***In the predawn darkness of May 10, 1996, a group of 36 climbers set out from Camp IV, the last major camp before the summit of Mt. Everest. The members of these expedition teams were in the hands of two of the most capable and accomplished mountaineers in the world, Rob Hall and Scott Fischer.By the end of the day, most of the members of the Hall and Fischer teams had stood on top of the world. But on their way back down the mountain, they were blindsided by a blizzard. By the time the storm was over, eight members of the expedition were missing or declared dead, including Hall and Fischer. It was the deadliest day in the mountain's history up to that point.
This is a tweet from Everest base camp.
DanielMay 15, 2016
In the mid-90s, mobile satellite phones truly connected mountaineers on Everest to the outside world for the first time. If you're at all familiar with what satellite phones looked like in the early 90s, describing them as "mobile" is at best a humorous euphemism. A good example is the Inmarsat Mini-M, which was a revolution in satellite phone technology when it was released in the early 90s and was still about the size of a large laptop.
"I don't think technology changed mountaineering at all up to 1996 because we didn't have any."
"Thanks to our solar panels and satellite connection, I was still able to Skype with my friends and family back home after the earthquake," Veyt said. "Even though we were at base camp and everything was destroyed, we still had a better internet connection than almost anyone else in Nepal."As Arnette and Veyt both pointed out, the earthquake served as a reminder that despite the arrival of 3G and Wi-Fi at Everest, these technologies are not at the point where they're ready to replace satellite-based tech.
He failed to Snapchat from the top of the world when his phone froze up in the -30F weather just a few feet from the peak.
"Everest summit no 9!" Cool tweeted. "1st tweet from the top of the world thanks to a weak 3G signal & awesome Samsung Galaxy S2 handset!"The only thing about this historical moment was that Cool wasn't actually the first to tweet from Everest's summit. The honor really belongs to the polar explorer Eric Larsen, whose simple tweet ("Everest summit!") predated Cool's tweet by over six months, albeit via a satellite rather than cellular connection.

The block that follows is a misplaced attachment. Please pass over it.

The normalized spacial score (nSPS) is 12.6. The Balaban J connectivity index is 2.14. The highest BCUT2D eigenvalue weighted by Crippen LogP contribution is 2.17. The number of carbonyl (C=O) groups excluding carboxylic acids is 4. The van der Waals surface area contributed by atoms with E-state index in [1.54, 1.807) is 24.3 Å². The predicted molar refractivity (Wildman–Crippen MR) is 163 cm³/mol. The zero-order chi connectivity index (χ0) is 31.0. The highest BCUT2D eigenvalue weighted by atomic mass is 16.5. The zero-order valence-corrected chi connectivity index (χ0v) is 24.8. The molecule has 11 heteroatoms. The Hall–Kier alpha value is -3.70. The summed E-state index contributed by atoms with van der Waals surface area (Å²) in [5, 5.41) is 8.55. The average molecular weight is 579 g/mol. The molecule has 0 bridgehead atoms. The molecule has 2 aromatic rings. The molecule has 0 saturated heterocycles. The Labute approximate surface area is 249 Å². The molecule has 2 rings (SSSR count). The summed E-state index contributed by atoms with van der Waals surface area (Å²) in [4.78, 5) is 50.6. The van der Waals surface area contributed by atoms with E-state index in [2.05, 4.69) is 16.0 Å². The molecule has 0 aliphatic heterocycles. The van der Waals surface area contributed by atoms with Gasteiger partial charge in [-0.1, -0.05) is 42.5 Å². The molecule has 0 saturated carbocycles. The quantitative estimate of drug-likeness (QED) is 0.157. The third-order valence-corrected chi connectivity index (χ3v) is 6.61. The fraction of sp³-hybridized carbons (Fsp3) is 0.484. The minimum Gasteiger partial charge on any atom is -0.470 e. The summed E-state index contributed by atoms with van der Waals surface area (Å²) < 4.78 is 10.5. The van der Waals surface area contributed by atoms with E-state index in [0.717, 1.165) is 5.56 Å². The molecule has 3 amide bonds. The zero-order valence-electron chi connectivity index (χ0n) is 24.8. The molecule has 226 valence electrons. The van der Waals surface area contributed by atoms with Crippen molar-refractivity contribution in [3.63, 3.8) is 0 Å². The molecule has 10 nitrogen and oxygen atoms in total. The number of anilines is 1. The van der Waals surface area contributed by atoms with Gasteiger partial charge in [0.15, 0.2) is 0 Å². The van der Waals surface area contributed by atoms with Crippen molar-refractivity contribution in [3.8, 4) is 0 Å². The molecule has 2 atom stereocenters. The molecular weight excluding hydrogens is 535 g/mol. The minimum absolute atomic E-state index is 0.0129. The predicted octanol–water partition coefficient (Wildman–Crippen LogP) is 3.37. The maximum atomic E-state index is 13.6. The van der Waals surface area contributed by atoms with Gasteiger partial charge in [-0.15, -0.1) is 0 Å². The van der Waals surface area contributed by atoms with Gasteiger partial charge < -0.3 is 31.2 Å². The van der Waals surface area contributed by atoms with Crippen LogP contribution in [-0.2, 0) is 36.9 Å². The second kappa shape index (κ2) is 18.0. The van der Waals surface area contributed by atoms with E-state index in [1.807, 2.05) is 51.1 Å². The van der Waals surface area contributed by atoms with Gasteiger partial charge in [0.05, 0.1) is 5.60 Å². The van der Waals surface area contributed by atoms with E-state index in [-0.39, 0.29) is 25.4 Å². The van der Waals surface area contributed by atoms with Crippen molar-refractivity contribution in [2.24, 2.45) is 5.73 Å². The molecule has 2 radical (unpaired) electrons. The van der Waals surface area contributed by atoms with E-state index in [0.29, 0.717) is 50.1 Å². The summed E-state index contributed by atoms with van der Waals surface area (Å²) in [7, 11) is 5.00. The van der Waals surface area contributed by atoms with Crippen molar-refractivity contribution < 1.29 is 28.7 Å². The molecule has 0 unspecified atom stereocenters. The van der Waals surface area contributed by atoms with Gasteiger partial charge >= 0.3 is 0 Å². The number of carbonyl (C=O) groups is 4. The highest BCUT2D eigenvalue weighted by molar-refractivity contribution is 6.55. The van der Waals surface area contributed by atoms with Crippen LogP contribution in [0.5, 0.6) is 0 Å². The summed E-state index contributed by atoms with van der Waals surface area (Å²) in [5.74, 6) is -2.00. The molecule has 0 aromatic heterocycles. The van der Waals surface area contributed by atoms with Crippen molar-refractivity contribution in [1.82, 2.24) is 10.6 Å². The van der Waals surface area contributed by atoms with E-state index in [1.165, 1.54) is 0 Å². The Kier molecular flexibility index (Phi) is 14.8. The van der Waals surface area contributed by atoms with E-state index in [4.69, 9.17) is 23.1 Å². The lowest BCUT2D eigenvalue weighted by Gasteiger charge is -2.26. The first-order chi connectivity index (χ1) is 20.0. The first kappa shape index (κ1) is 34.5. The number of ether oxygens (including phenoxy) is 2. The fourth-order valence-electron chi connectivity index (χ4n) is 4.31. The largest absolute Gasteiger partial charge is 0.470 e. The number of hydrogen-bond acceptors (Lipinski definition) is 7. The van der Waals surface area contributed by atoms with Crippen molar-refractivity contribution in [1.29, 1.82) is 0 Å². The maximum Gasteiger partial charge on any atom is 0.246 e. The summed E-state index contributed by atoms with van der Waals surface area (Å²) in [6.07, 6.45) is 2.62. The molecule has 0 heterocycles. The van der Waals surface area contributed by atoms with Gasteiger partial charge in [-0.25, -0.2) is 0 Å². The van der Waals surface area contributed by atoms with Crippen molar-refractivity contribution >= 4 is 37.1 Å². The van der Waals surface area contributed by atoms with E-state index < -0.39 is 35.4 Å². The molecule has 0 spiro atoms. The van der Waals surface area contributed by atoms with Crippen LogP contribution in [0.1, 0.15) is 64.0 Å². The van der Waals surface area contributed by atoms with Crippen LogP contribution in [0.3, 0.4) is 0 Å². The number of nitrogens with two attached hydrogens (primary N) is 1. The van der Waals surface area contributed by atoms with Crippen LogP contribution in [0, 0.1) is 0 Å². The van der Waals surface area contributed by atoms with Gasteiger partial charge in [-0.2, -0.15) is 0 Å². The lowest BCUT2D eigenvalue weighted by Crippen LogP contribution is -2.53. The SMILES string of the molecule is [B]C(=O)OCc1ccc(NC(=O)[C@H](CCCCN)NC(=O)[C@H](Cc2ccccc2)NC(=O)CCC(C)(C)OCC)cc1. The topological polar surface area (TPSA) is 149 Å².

Five years after Cool's first-but-not-actually-first tweet from the summit, social media use on Mt. Everest has become commonplace. This is largely due to innovations like the SatSleeve, a phone case with an antenna that endows any iPhone with satellite internet, as well as the improved internet connection supported by companies like Everest Link.
"No change in the forecast that we just sent but wanted to alert you that the [Joint Typhoon Warning Center] has just upgraded the tropical disturbance in the Bay of Bengal to the formation of a 'significant tropical cyclone is possible,'" Fagin wrote to the climbers. "That is a major upgrade."The storm continued to grow in intensity in the Bay while Fagin watched the winds pick up speed on his meteorological equipment, but he didn't hear back from the climbers for another five days. Then early one morning he received a message from the team: They had reached the summit, but it was very cold and some in the team had frostbite. The wind had started to pick up around 3 AM, then peaked at noon—around 50-60 km/hour, the climbers estimated. It was exactly as Fagin had predicted.
"The cell phone service is great when it works, but last year and this year I had to wander all around base camp to find a reliable signal. I'm not talking about 3G, I'm talking about just a voice signal."
Users will be able to navigate five key moments experienced by mountaineers on the way to the summit, such as the puja offering at base camp (during which climbers and Sherpa ask Everest for her blessing on their climb), ladder walking in the Khumbu crevasses, and leaving Camp IV in the middle of the night to head for the summit. According to Kjartan Emilsson, one of Solfár's co-founders, Everest VR is so true to life that it has managed to elicit goosebumps even from those who've summited IRL.Part of the reason for this, Emilsson said, is that Everest VR provides an experience that you can't even get on the actual mountain. When users summit Everest in virtual reality, they will be able to stand on the summit for as long as they'd like and watch the world change around them.Stay on the summit long enough and you'll be able to watch the sunset and see the moonlit Himalayan range—an experience most climbers (who are limited to just a few minutes at the top of the world due to lack of oxygen and extreme weather conditions) would never be able to have. Furthermore, explained Emilsson, climbers are usually exhausted and a little out of it from oxygen deprivation when they reach the top, so Everest VR will allow them to revisit the experience with a clear head.In this sense, Everest VR is true to Emilsson and his co-founders' self-proclaimed mission to put people in "impossible places." By allowing users to experience Everest in a way that even most mountaineers will never be able to, Solfár has made the experience of summiting Everest more real than reality—in a word, hyperreal.These are the two ends of the spectrum of Everest's possible futures: a mountain rendered hyperreal by state-of-the-art technology, and a mountain whose 'realness' is increasingly experienced by the climbers who reject it.
"When I got to the summit I started getting a ton of emails and notifications."